In this weekly feature, we will share our ideas for what you can do “off-campus” while the museum is closed. This week’s entry comes from Nicole M. Roylance, Coordinator of Public Education and Information.

Museums are institutions that strive to maintain order. There are clear rules and regulations for every visitor: stand here, look there, walk this way. Imagine if you were no longer subject to these rules and were free to wander through galleries as you wished?

This is the dream realized in the charming book, From the Mixed Up Files of Mrs. Basil E. Frankweiler. Written in 1968 by E.L. Konisburg, this young adult novel chronicles the adventures of two children from Connecticutt, Claudia Kincaid and her young brother, Jamie, as they run away from home and take up residence in the Metropolitan Museum of Art. They bathe in the fountains, sleep in Marie Antoinette’s bed and explore the museum at night. They become fascinated by a recent acquisition, a sculpture said to be carved by Michelangelo, and eventually travel to the home of the donor, Mrs. Basil E. Frankweiler.

Mixed Up Files

When I read this book as a child, I loved the mischief of the story. It was thrilling to think that children could survive in such an adult world. I admired Claudia for taking control and carefully planning everything. And the best part of this book was the magical place the children discovered was real. This was not an impossible Narnia. Instead, this was an actual place that one could go to and see.

On my first visit to the Met, I made a direct path to the room where Claudia and Jamie “slept”. The guard, who watched as I quickly paced through other stunning period rooms, smiled knowingly when I finally stopped at that bed. I am sure other young readers were inspired to make this their first stop as well.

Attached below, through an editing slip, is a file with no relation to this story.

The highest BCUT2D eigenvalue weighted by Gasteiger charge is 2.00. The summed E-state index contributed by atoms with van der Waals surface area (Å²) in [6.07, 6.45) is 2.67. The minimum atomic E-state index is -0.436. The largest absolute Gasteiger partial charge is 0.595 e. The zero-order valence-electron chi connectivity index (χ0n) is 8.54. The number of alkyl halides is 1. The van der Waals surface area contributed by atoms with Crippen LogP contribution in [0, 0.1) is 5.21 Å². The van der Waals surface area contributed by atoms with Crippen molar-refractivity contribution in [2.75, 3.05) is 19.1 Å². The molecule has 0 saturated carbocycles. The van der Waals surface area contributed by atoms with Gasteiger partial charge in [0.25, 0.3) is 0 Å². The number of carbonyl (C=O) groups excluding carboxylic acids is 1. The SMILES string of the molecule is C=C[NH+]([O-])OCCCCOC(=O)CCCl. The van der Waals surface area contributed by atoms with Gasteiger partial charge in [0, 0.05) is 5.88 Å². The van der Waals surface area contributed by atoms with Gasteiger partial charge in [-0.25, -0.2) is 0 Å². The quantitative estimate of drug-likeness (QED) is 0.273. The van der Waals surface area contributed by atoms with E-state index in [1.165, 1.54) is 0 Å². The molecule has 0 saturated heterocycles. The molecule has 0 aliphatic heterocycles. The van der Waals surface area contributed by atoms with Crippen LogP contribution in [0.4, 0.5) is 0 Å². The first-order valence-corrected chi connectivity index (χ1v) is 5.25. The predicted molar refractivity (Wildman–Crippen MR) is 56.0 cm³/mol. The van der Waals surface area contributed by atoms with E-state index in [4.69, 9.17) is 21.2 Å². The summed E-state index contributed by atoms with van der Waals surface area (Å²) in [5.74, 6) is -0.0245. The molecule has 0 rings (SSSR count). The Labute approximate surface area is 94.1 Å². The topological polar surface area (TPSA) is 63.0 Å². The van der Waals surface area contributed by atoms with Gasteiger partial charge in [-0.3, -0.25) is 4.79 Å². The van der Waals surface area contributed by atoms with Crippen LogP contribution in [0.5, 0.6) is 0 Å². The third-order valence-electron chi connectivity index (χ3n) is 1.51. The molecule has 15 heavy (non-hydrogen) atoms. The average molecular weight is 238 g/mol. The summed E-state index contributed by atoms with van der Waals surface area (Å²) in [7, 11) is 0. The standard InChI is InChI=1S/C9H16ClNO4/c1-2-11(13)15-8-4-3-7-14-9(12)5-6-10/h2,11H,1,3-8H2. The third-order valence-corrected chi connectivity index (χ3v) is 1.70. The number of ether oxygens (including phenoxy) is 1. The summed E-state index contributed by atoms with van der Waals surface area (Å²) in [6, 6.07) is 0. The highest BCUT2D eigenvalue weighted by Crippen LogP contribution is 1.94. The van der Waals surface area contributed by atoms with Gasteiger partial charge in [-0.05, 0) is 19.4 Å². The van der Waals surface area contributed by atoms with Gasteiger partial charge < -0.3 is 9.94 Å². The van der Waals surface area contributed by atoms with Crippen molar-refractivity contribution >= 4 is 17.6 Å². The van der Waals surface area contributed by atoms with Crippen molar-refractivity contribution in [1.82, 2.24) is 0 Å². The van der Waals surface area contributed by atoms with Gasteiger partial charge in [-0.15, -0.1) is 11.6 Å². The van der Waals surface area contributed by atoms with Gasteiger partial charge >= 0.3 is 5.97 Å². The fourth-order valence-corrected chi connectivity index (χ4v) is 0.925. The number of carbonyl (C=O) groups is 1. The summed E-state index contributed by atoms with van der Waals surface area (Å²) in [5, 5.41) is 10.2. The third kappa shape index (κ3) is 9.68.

Now, as a museum professional, I love how the first place Claudia thinks to go is the Met. I love to think that a museum field trip could inspire such a connection (not that I encourage any of our young visitors to run away from home). I love how their experience of being in the museum inspires them to learn more and ask more questions. They are young art historians going to the source for more information.

Trolling the internet for images this morning, I found a YouTube clip from a 1974 film version of the book that starred Ingrid Bergman as Mrs. Basil E. Frankweiler.  I especially enjoy the glimpse of the Met as the galleries were installed in the 1970s. The walls are so richly painted and you can understand the children’s awe as they wander from object to object.

Since you can sadly not take up residence at our museum (nor would I try it at the Met), I encourage you to live vicariously through Claudia and Jamie Kincaid this weekend by reading From the Mixed Up Files of Mrs. Basil E. Frankweiler.

Share